A city's focus should be on reaching out to at-risk borrowers to try to encourage more than the typical of 50% of at-risk borrowers to contact their lender. The more foreclosures which are avoided via loan restructuring, the better off your community will be, including your community's kids and local tax base.

A city communication program can also provide a secondary message about the perils of foreclosure scam activity.

RECOMMENDED PUBLIC & "NOT FOR PROFIT" RESOURCES : Website of the United States Department of Housing and Urban Development: Find a certified financial counselor and get advice on how to avoid foreclosure. : HUD Tips for Avoiding Foreclosure and Other Resources : Website of the United States Federal Housing Administration: offering tips on how to keep your family home. : NeighborWorks is a highly respected not-for-profit organization that specializes in assisting people in improving their housing and options for home ownership. Visit NeighborWorks for online resources, including the "Center for Foreclosure Solutions".

IMPORTANT NOTE: The legitimate NeighborWorks' website is simply Neither or are bona fide websites of the NeighborWorks organization. Do not direct your people to these sites. Visit the Homeownership Preservation Foundation or call for counseling assistance any time day or night to 1-888-995-HOPE (4673)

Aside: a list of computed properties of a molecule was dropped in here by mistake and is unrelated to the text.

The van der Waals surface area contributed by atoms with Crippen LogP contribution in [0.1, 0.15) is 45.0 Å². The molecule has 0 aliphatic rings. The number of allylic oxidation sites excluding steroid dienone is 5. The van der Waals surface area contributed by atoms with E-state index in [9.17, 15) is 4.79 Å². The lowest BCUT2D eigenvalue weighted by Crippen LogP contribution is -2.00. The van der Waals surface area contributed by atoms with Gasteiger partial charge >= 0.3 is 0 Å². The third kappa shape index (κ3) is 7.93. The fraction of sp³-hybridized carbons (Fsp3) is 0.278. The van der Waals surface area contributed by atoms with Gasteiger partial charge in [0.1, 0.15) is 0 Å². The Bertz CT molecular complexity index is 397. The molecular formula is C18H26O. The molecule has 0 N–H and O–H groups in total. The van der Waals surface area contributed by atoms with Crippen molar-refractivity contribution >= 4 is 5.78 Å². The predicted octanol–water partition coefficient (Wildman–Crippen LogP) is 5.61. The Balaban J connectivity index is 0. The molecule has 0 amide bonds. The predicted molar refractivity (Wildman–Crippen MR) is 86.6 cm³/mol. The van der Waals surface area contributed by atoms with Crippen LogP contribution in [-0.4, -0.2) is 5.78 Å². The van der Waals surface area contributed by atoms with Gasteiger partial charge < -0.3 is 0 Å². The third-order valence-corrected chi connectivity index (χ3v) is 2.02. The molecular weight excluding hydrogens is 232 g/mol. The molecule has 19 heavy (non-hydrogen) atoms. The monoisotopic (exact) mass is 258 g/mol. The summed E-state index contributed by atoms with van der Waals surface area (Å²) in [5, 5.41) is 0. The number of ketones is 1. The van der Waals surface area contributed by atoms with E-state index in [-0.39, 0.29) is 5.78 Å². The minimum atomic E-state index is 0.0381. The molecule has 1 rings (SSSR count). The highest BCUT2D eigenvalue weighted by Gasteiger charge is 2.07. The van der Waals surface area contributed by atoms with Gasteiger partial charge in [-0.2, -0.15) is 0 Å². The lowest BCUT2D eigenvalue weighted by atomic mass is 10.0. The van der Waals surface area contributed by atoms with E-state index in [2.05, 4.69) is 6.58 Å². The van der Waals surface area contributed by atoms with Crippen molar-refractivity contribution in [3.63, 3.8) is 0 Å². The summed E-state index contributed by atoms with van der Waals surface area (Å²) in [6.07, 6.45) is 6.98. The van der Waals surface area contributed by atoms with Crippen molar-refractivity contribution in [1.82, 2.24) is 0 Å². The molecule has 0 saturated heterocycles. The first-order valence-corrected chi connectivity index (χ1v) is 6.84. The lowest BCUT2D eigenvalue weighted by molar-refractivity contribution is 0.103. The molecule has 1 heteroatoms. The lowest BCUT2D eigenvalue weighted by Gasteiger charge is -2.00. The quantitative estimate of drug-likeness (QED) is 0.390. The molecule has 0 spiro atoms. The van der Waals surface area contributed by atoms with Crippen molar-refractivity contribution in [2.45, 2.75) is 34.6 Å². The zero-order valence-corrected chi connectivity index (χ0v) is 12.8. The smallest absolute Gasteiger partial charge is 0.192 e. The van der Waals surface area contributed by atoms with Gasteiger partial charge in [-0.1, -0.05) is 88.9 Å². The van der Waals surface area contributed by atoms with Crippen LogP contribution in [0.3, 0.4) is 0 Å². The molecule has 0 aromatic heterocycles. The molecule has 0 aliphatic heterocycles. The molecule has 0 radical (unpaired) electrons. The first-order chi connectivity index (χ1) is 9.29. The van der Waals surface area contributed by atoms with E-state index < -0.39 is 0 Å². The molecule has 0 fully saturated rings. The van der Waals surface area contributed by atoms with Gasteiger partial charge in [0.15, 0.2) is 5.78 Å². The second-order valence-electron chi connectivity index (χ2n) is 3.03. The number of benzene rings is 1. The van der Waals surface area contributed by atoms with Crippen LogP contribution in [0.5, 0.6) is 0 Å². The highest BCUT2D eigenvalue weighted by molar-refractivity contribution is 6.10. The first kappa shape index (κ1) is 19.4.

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Foreclosures and Unpaid Debts Can Hurt Your Future Credit

If you are facing financial difficulties, the following steps can help you keep your home.

  • Contact your lender NOW! Many people avoid their mortgage lenders when money problems occur, but they can help. Most lenders have workout options and are willing to explore every possible option. The key is to contact them as soon as problems occur.

  • Stay in your home. You may not qualify for assistance if you abandon your property.

  • Talk to a Housing Counselor. U.S. Department of Housing and Urban Development (HUD) - approved housing counseling agency near you at 1-800-569-4287. They can help you assess your financial situation, prioritize your debts, determine your options and help you negotiate with your lender. They have information on services and programs that may help you. They may also offer credit counseling. These services are usually free of charge.

For more information, go to the U.S. Department of Housing and Urban Development website at

Get Help from a Housing Counselor You Can Trust

Contact a Housing Counselor 1-800-569-4287 or TDD 1-800-877-8339 SOURCE:

  • * * * * Watch out for phony "Foreclosure Scams"

Solutions that sound too good to be true usually are. Do not be a victim of these scams:
  • Equity skimming. A buyer promises to pay your mortgage or sell your home if you sign over the deed and move out. The "buyer" ends up not making any payments and the property is foreclosed.
  • Phony counseling agencies. They offer counseling for a fee when it is often given free of charge. Contact 1-800-569-4287 or TDD 1-800-877-8339 for a HUD-approved housing counseling agency.